How to Be a Good Dinner Guest

By: Pittman & Davis | On: | Category: Fruit Information Gift Guidance
dinner party

Did your boss invite you to a holiday party at her home? Or maybe you’re getting together with your future in-laws for the first time. It doesn’t even have to be a high-pressure event – a friend who invites you to watch a game will appreciate simple courtesy. No matter whom your host is, behaving as a good dinner guest will leave a good impression and ensure you’re invited back again!

Here are just a few rules to keep in mind when you receive an invitation:

Rule #1: RSVP! Too many people don’t do it at all, and many others leave it to the last minute, and it’s the height of rudeness. Getting an RSVP is important to a host or hostess because it gives them an idea of how much food, drink, chairs, and other accommodations they might need in order to entertain their guests comfortably. When your invitation comes, check at once if an RSVP is requested, and if so, when it’s requested by – and then, send it out within that deadline. It will be a huge help to your hosts. And if you can, send it sooner rather than later – waiting until the last minute gives the impression that you either don’t find it important or you’re holding out for a better offer, and neither suggestion leaves a good impression.

Tip: A citrus fruit delivery sent ahead of time is a great way to thank your hosts for their invitation to dinner!

Rule #2: Let your hosts know if you have food restrictions ahead of time. Do this especially if your hosts ask. Try not to make your food needs too complicated for them if you can avoid it. If you can’t, offer to arrange extra food so you don’t put them to too much trouble. Good hosts want to take care of their guests, so if you neglect to inform them of your needs ahead of time and arrive to find there are items you can’t eat, don’t bring it up.

Tip: Almost everyone can eat fruit! Schedule a fresh fruit delivery for yourself.

Rule #3: Don’t be late!
It can be a huge inconvenience not only to your hosts, but to your fellow guests as well, so plan to be on time. This is especially important for formal events where you want to make a good impression. If your boss invites you to dinner, for instance, he’s not going to be think much of your time management skills if you arrive late. This may affect your career down the road. Plus, being on time shows courtesy to your hosts, who have gone to a lot of trouble to make their guests feel welcome.

Tip: Don’t arrive early, either – you won’t impress anyone doing that, because your hosts will probably still be preparing for their guests’ arrival and having to entertain you will add extra stress for them.

Rule #4: Don’t come empty-handed. A hostess gift is a great way to show appreciation for your invitation. It doesn’t need to be large – in fact, it shouldn’t be. A good hostess gift should be thoughtful but not too personal, useful, and attractive. Think about your recipient and try to choose something in keeping with them and the occasion. Whether it’s a fruit gifts delivery, a bottle of good wine, or a set of coasters for their home, a nice hostess gift is a great way to say “thank you” and to leave a lasting impression.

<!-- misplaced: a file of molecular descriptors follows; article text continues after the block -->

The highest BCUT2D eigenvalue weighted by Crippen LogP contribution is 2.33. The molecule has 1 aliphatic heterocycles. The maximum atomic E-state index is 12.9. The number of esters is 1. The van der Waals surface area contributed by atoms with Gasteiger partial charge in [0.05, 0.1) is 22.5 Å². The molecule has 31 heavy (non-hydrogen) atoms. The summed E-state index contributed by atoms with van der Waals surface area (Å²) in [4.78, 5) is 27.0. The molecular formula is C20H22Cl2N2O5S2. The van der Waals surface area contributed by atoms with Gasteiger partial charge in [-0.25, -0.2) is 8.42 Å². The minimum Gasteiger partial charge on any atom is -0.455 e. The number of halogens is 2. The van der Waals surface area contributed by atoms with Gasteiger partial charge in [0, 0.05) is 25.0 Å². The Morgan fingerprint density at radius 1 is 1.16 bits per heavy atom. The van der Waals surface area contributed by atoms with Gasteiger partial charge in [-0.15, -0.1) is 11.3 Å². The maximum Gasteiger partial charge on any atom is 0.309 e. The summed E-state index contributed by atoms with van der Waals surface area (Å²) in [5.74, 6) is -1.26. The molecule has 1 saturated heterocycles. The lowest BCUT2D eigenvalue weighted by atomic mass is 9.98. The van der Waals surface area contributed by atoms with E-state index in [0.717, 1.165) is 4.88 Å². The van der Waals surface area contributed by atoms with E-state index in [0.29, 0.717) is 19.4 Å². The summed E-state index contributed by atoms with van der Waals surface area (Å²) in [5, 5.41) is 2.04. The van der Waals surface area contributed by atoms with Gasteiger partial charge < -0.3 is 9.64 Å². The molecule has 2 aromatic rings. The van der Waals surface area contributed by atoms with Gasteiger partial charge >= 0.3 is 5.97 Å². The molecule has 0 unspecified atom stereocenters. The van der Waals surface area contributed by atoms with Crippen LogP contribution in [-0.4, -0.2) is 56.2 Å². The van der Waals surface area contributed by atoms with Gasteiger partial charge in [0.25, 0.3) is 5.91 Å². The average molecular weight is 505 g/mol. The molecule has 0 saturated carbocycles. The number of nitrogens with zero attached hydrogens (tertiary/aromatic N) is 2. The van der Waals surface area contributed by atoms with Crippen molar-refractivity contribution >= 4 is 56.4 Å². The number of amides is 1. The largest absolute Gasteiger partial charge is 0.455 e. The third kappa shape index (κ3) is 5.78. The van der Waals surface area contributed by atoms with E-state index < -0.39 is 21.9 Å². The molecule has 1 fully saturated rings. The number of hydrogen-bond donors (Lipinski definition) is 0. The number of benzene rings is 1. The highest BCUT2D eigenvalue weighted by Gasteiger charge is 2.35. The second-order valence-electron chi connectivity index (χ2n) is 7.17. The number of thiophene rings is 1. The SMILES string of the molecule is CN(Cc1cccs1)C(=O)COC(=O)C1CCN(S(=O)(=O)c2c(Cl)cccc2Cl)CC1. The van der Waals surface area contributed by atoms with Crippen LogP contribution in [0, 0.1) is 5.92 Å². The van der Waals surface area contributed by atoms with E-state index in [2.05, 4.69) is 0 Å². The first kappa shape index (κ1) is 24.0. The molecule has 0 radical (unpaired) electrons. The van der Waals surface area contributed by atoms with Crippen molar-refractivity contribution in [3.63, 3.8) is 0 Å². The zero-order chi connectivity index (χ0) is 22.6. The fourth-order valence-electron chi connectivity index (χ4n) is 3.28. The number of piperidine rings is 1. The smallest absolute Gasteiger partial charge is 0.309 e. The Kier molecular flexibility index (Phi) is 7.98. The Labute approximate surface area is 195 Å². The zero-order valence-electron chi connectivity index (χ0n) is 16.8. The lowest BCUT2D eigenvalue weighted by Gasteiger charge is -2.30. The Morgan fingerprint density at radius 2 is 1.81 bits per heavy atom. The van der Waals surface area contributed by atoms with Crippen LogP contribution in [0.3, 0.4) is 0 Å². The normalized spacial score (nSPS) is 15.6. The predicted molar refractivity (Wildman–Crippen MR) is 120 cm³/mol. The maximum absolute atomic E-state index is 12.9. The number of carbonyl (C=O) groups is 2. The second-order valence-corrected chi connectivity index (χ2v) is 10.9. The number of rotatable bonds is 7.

Tip: Don’t make a big deal about presenting your gift – give it to your host or hostess as soon as you arrive, but don’t expect them to open it in front of you.

Tip #5. Dress appropriately. Check the invitation carefully to see what the dress code is. If one isn’t listed, ask. If you don’t feel comfortable asking, skip the casual wear and dress up a bit (business casual is usually okay). You want to show your hosts respect!

Tip: Remember, a good host/hostess makes his/her guests feel at home – but a good guest never forgets he or she isn’t at home!

Rule #7: Watch what you say. It’s never a good idea to assume someone thinks like you. Avoid the big topics (religion and politics, for example), and, if there are co-workers present, try not to “talk shop” (unless you do it in a way that isn’t exclusive to partners who may be attending the dinner with you).

Tip: Try to mingle and get to know your fellow guests, too…you may wind up making a new friend!

Rule #8: Show appreciation for everything. Upon your arrival, thank your hosts for having you, and admire their home and neighborhood. Compliment the meal as well – either they went to a great deal of trouble to make it themselves, or went to a great deal of expense to have it brought in.

Tip: Positive feedback means a lot! Showing your appreciation even for small things is bound to make a good impression.

Rule #9: Don’t overstay your welcome. If the invitation lists an end time for the party, be sure to observe it strictly. If it doesn’t, watch your hosts for nonverbal cues that they’re getting tired (after all, they did a lot of work to prepare for the event). If your fellow guests start leaving, you should do so as well. Being last to leave isn’t always a good thing.

Tip: Offer to bring your used dishes to the kitchen before you leave. Even if your hosts don’t take you up on it they’ll appreciate that you asked.

Rule #10: Send a thank-you note. There’s nothing that shows appreciation like a handwritten thank you note. Send one as soon as possible. If you didn’t bring a hostess gift, you can include a gift.

Tip: Send a fresh fruit basket delivery from Pittman & Davis to thank your hosts for a lovely time. A citrus delivery fits most any dietary restriction and is always welcome!

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